Want to halt the portal war? Standardize MLSs



portal antidote

At ICNY, proptech leaders Eileen Romito, Derek Hooper and Catharine MacIntosh explained how cumbersome MLS rules led to the rule of real estate portals, and what can be done to take the power back.

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While most of the industry is focused on the escalating battle between Zillow, Realtor.com and Homes.com, proptech innovators Eileen Romito, Derek Hooper and Catharine MacIntosh say there’s a better path — if agents, brokers and tech leaders are willing to fight for it.

“What you’re seeing happen today with the portals is a more transactional experience for the buyers. They’re being turned into leads,” Hooper told the Inman Connect New York crowd on Thursday. “It’s not as relationship-based as it maybe once was, so that’s the opportunity for the industry to come together and find ways to create those engagements with the clients sooner and give them great tools to see the value in the Realtor.”

The trio said portals’ dominance is tied to antiquated multiple listing service (MLS) policies that have created a highly fragmented and cumbersome experience for agents.

“In your MLS, of course, all your different brokerages can share their listing so that you don’t have to miss out on that, and the challenge is that is not happening at the MLS level,” said MacIntosh, who is the founder and CEO of Listed. “As long as that doesn’t happen, you hit a wall when you’re an agent.”

“Agents in certain areas can’t serve [up to] 53 percent of the market unless they join multiple MLSs,” she added. “There is another way, because you know who can go outside the boundaries of MLSs? Brokerages and portals. It’s very interesting. And I think a lot of work needs to be done.”

Zenlist’s Romito said it’s up to the proptech industry to create tools that enable agents to reclaim their spot as consumers’ entry point into the market, especially as a growing list of buyer-broker commission lawsuits cast doubt on agents’ value.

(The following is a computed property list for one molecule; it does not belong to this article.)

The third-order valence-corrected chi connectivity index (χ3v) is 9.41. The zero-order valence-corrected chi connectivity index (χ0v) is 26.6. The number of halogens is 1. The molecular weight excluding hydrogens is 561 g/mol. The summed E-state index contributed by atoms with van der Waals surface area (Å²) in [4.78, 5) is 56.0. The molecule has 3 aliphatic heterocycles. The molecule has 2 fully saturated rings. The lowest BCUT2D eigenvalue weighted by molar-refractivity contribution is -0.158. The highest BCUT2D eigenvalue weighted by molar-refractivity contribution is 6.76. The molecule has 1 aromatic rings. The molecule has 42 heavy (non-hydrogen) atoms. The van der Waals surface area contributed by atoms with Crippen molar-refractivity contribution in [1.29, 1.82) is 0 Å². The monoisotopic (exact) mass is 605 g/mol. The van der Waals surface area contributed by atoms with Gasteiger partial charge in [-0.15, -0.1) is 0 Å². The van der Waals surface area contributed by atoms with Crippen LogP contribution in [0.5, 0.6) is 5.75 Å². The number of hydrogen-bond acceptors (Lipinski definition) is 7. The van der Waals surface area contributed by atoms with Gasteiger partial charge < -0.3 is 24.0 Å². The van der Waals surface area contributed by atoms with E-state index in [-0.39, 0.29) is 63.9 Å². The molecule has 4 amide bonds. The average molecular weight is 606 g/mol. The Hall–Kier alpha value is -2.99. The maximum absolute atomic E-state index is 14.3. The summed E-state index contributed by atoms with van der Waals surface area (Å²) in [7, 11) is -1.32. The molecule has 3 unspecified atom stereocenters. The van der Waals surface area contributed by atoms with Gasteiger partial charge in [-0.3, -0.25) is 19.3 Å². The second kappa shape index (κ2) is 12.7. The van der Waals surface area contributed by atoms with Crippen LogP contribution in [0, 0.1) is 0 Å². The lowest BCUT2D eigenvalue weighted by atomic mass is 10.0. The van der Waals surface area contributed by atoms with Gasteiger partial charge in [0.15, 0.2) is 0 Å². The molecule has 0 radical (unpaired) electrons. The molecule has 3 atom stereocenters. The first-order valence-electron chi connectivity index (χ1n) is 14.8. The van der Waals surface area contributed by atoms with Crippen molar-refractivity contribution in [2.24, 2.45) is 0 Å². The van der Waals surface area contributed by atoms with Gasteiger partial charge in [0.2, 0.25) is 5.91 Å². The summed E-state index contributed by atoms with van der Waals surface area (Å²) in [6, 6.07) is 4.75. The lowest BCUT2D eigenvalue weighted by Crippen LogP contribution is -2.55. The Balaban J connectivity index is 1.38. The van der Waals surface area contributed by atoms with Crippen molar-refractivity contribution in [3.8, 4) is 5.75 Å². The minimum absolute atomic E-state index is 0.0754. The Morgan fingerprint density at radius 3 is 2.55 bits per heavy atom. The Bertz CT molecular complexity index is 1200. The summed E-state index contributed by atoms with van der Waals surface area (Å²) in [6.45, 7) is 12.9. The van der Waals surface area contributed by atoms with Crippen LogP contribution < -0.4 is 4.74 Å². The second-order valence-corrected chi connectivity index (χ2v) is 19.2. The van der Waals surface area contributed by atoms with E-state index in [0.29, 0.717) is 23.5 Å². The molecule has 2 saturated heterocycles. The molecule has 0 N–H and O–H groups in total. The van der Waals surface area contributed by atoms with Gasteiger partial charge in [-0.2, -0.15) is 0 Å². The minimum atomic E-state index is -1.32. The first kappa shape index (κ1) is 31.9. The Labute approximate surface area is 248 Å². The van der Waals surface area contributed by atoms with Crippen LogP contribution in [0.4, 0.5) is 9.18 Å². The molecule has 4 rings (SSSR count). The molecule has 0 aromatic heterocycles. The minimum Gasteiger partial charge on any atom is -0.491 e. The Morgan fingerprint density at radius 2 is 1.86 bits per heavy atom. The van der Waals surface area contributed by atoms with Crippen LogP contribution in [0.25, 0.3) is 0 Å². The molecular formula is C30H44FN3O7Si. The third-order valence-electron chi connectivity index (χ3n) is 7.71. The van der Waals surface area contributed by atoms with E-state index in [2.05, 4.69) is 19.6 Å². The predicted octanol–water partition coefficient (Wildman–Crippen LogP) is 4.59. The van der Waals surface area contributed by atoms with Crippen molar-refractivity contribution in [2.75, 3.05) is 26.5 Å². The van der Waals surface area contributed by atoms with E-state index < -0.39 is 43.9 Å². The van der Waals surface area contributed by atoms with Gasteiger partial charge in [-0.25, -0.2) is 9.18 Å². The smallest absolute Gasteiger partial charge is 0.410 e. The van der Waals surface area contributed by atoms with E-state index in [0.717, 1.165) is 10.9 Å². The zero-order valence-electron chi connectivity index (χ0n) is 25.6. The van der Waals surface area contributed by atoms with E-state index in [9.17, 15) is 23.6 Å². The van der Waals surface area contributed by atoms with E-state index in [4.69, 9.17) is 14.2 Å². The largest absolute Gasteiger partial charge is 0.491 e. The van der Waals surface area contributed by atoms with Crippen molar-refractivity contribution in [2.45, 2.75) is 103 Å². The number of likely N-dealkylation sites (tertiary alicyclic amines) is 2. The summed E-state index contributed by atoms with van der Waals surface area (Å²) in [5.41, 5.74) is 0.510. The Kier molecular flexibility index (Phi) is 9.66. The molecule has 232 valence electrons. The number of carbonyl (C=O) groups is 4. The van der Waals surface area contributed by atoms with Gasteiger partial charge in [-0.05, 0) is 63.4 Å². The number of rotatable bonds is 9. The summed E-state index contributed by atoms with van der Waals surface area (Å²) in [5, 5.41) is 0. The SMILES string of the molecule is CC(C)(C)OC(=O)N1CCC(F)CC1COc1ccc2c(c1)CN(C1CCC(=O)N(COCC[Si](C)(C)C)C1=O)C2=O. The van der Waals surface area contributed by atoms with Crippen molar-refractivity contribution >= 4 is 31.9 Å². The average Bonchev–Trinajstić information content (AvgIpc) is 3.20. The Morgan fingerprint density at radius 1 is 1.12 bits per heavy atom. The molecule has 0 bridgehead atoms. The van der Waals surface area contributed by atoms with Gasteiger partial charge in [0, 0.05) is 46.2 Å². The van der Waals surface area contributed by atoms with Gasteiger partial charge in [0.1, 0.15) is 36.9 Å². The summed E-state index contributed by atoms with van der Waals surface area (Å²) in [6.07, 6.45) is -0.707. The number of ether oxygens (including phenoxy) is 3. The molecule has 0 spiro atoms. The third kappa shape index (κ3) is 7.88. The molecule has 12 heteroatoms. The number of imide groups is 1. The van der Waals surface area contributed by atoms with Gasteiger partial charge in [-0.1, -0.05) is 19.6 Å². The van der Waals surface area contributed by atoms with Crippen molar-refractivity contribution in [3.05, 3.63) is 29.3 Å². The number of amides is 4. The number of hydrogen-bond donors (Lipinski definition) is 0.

“When you look at the way the industry is set up, it’s not setting you up for success with upcoming changes from a technology perspective,” she said. “The buyers are expecting professional tools out of you. And when their alternative to what you’re giving them is Zillow, they’re going to go to the portal.”

“There needs to be tools that you can offer them to provide an elevated professional level experience, along with all of the knowledge that you have,” she added.

Hooper, who is the founder and CEO of off-market listing platform Knokd, said the current system tends to treat sellers as a monolith and gives agents little flexibility in meeting specific consumers’ needs.

“That’s one of the challenges with some of the regulations around MLSs and posting and public sharing of off-market listings,” he said. “It’s not giving the agent the tool to respond to the specific needs of the customer.”

“I just have a strong belief that, as a Realtor since 2009, the Realtor should have a tool in their back pocket that can help them respond, and then strategies can include both the off-market exposure and the MLS,” he added. “But that should be left to the professionals, like the ones in this room, to talk to the seller and see what’s best.”

Although off-market listings are undeniably an important tool for agents, MacIntosh and Romito said they threaten consumers’ rights to see the full range of options in their market. To mitigate that risk, both women said the industry has to have a strong set of standards and regulations that prevent agents from abusing the tactic.

“We just want to make sure that the consumer is getting the choice and able to do that,” McIntosh said while urging agents to join groups like the Real Estate Standards Organization. “A commercial agent was joking about the difference between commercial real estate and residential real estate and just saying, ‘It’s the Wild West.’ We cannot lose this technology to the MLS.”

Looking forward, Romito said the industry has the foundation and structure to create a more effective MLS system, if brokerages are willing to jump into the fray and advocate for necessary changes.

“I believe that a rising tide lifts all ships and MLSs and brokerages need to work together,” he said. “But we have a lot of stepping stones to jump across in order to service our customers because every single customer has a different MLS, or they might have agents across 15 MLSs and their data is the same.”

“So we’re big proponents of RESO because that’s so important to innovation,” she added. “Standardization results in good outcomes for technology or your agents.”

Email Marian McPherson





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